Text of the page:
Refolding of reduced hirudin by catalytic amounts of TrxA, TrxA(CACC), or TrxA(CACA). Reduced, denatured hirudin was incubated with catalytic amounts of TrxA(CACC) (solid circles), TrxA(CACA) (solid squares), or TrxA supplemented with stoichiometric amounts of Fe2+ (solid diamonds) or Fe3+ (asterisks). The effect of Fe2+ (solid triangles) and Fe3+ (open squares) alone or the addition of EDTA (1 mM) to TrxA (crosses), TrxA(CACC) (open triangles), or TrxA(CACA) (dashed line, open diamonds) was also determined. At different time points, aliquots were taken, the reaction was quenched by acidification, and samples were analyzed by high-performance liquid chromatography. The peak area corresponding to native hirudin was determined, and the relative amount of folded hirudin was calculated. The yield of native hirudin for the TrxA(CACC) mutant at the 10-hour time point was set as 100% (corresponding to between 70 and 95% conversion to native hirudin).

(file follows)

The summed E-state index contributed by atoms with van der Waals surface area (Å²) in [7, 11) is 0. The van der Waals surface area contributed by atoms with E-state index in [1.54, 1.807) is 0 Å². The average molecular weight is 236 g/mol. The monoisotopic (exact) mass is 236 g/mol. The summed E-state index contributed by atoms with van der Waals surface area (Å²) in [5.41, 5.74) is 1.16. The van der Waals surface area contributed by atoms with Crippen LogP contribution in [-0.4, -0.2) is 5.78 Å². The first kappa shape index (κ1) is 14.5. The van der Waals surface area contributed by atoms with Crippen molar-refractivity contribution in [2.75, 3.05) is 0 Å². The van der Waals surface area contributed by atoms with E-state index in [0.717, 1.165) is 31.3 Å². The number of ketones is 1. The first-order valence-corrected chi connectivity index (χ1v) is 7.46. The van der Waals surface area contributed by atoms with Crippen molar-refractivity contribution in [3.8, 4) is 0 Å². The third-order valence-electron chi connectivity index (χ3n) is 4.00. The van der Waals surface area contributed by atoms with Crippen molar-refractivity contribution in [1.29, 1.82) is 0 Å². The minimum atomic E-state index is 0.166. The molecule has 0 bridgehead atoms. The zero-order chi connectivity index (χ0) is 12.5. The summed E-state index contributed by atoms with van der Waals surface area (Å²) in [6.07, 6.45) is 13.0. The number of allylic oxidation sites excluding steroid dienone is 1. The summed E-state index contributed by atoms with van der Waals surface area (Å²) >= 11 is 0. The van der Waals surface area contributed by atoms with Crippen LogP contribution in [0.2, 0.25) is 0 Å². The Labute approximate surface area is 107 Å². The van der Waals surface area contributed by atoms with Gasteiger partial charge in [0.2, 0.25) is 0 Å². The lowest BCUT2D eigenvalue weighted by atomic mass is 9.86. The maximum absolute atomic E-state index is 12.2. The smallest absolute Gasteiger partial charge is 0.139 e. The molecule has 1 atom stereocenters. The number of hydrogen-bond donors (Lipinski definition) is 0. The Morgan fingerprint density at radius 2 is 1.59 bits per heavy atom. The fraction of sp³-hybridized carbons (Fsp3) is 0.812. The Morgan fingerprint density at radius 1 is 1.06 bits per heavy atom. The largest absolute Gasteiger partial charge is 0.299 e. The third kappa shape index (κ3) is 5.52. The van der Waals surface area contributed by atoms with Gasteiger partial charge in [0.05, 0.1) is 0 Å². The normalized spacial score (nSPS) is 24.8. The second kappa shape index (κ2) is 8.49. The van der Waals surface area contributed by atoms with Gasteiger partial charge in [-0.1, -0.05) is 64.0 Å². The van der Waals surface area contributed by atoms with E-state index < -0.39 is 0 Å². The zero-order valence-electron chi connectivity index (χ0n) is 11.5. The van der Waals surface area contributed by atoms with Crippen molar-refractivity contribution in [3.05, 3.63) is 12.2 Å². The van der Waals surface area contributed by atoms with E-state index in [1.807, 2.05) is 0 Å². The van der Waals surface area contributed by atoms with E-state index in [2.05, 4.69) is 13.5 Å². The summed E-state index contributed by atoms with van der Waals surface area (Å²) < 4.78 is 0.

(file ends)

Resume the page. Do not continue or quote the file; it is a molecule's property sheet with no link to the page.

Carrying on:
In general, iron sulfur clusters carry out one-electron redox reactions, whereas thioldisulfide exchange reactions involve the transfer of two electrons. However, iron sulfur clusters have recently been shown to be involved in two-electron transfer reactions, including thiol-disulfide exchange. Notably, spinach ferredoxin:thioredoxin reductase was recently shown to catalyze the two-electron reduction of the active-site disulfide of thioredoxin f (14). Alternatively, in vivo the TrxA(CACC) mutant could be serving in vivo as the simultaneous exporter of iron and of a disulfide oxidoreductase (Fig. 1B). In this model, the incorporation of a [2Fe-2S] cluster into thioredoxin and the export of this two-component package could provide the periplasm with two catalysts, a redox active metal and a thiol-disulfide oxidoreductase that contains a CXXC active site. The breakdown of the [2Fe-2S] cluster after export of the TrxA(CACC) dimer should provide a significant concentration of free iron in the periplasm that could oxidize the TrxA(CACC) protein, in turn oxidizing substrate polypeptides. Metals are well known to be able to oxidize the cysteines in proteins in an air-mediated reaction, but this reaction is generally slow; furthermore, free metal concentrations in vivo are generally thought to be exceedingly low (15). On the other hand, thioredoxin is very rapidly oxidized by divalent metals and is capable of thiol-disulfide exchange reactions with rate constants ∼10,000 times higher than those between proteins and dithiothreitol (16). To test this model, we examined the ability of wild-type TrxA to catalyze disulfide bond formation in the presence or absence of iron. In vitro, the folding of hirudin by TrxA in the presence of Fe2+ or Fe3+ was significantly less efficient compared to that obtained with an equimolar amount of TrxA(CACC) iron sulfur dimer. In vivo, export of TrxA via the Sec apparatus (by virtue of the alkaline phosphatase leader peptide) resulted in no alkaline phosphatase activity even when cells were incubated with a large excess of Fe2+ (8). While these results favor the model shown in Fig. 1B, panel 1, a contribution of dissociated TrxA(CACC) together with released iron (Fig. 1B, panel 2) to the formation of disulfide bonds in the periplasm certainly cannot be ruled out.